This also explains why the socialist phase of the “dictatorship of the proletariat” could never end in any of the Marxist-inspired revolutionary regimes over the last one hundred years. Human nature is not waiting to be remolded like wax into a new human form and content. Human beings seem generally not be hardwired to be altruistic, selfless eunuchs. Thus, self-interest always rises to the surface in people’s conduct, and if it is to be ethically denied, there must be political force to keep repressing it and trying to constantly extinguish it.

In addition, as long as there were capitalist enemies anywhere in the world, the dictatorship of the proletariat had to be preserved in the socialist countries to assure that the reeducated minds of the workers already lucky enough to live under socialism were not re-infected by capitalist ideas coming in from outside the people’s collectivist paradise. Hence, the “iron curtain” of censorship and thought control in the Marxist parts of the world, in the name of the people over whom the revolutionary vanguard ruled.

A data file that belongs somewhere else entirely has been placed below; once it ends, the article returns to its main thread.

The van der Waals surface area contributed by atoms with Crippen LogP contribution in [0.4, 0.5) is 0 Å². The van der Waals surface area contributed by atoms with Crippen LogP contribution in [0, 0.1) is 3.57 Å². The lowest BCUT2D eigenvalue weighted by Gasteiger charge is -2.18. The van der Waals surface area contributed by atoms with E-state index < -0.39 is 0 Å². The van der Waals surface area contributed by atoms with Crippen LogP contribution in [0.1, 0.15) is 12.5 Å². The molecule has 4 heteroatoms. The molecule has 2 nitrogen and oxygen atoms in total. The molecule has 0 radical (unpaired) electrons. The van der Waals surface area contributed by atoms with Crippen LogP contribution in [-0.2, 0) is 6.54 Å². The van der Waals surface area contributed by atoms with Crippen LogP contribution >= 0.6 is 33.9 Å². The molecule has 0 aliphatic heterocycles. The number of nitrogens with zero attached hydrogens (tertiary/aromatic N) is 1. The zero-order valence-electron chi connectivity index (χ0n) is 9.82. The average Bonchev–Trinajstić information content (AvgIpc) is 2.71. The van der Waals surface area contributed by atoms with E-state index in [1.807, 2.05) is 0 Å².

Socialist Economic Planning Equals Commanding People

Also, once private enterprise was abolished through the socialization of the means of production and brought under the control and direction of the socialist government, a central economic plan was now essential. If not the profit-motived individual entrepreneurs in directing the private enterprises under their ownership to satisfy consumer demands guided by the competitive price system, then someone must determine what gets produced, where, when and for which purpose and use.

The direction of “the people’s” collectivized means of production requires a centralized plan concerned with designing, implementing and imposing it on everyone for the good of the society as a whole. This means not only lumber and steel must be assigned a use in a particular place in the socialist society, but so must people. Hence, in the communist economies of the twentieth century the state’s central planning agencies determined who would be educated for what skills or expertise, where they would be employed and the work they would do.